I don't remember every day of each one of my children's childhoods.  I sure wish that I did.  I wish there was a way to lock up every memory of every day.  I would have packed them up in little boxes like the ones from Tiffany's.   I would have packed each of those memories in tight with lots of cotton and tissue so that nothing could escape. I'd have closets full of them.  Just so that I could now unpack them and experience each one of them anytime I liked.  

I wish I could go back for a 24 hour period and revisit my children as babies and toddlers.  I would hold them all day long.  I would smell their sweet little baby heads and I would rock them and snuggle and I wouldn't talk to anyone else all day long except them.  I would stare into their eyes and I would know who they were going to be and it would be so gratifying and perfect.  Because in that moment there would be no worries, and no fears.  I would quit being hard on myself for not being a good enough mom, I would believe that everything I was going to do, even though it would be chock full of mistakes and glaring errors, would still be pretty darn good.  For one perfect 24 hour period everything would be bliss.

I suppose I want to do this because so much of what I remember about their babyhoods and childhoods ends up with me thinking about the low level of insecurity I had at the time about not doing it quite as well as I would like.  I wanted to be the mom who baked cakes from scratch, read to them every day, limited tv (or eliminated it altogether), played at the park, and always answered every question with love and thoughtfulness.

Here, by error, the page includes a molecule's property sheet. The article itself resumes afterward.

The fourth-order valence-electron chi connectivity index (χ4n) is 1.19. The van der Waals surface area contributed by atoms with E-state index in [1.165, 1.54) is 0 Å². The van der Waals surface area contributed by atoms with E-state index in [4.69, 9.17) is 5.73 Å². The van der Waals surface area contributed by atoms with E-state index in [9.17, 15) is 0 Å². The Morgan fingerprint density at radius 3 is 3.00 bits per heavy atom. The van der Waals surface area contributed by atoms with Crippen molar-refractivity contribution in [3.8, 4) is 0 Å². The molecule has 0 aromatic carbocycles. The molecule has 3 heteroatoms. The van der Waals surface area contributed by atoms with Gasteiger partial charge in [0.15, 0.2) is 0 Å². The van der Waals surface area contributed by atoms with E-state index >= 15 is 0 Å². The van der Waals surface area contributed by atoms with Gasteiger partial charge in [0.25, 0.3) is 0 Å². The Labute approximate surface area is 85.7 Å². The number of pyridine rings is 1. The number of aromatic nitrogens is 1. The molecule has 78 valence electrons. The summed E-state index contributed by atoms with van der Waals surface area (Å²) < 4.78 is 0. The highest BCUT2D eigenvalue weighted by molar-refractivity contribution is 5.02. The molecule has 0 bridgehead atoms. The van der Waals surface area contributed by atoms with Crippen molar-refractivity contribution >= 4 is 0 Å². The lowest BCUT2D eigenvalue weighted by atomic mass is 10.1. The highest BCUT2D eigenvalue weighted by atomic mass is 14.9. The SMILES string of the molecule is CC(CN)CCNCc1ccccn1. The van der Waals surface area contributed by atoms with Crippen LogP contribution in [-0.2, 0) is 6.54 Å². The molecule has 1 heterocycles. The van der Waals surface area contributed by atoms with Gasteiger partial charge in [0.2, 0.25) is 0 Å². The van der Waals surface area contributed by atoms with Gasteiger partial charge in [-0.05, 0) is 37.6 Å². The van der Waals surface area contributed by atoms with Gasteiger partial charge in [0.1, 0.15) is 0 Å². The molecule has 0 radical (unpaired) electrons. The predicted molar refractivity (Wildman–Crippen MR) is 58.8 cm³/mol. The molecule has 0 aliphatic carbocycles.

Instead more than likely I was making frozen chicken nuggets, running out of ketchup again, scrubbing magic marker off the baby's belly, and rushing everyone off on a last minute errand and no one can find shoes because I am not organized enough to always know where the dang shoes are at all times.  Probably they are outside underneath the slowly deteriorating trampoline which some people probably think is dangerous for my children to play on because it doesn't even have proper bumper pads anymore and the springs are looking pretty sketchy. 

But now from my present position, I look back on that momma with a lot of compassion, and in fact, admiration for a job well done.  I wish my memories were more of all the things I might have done right.  But more than anything I would just love to remember every little thing about every day all over again.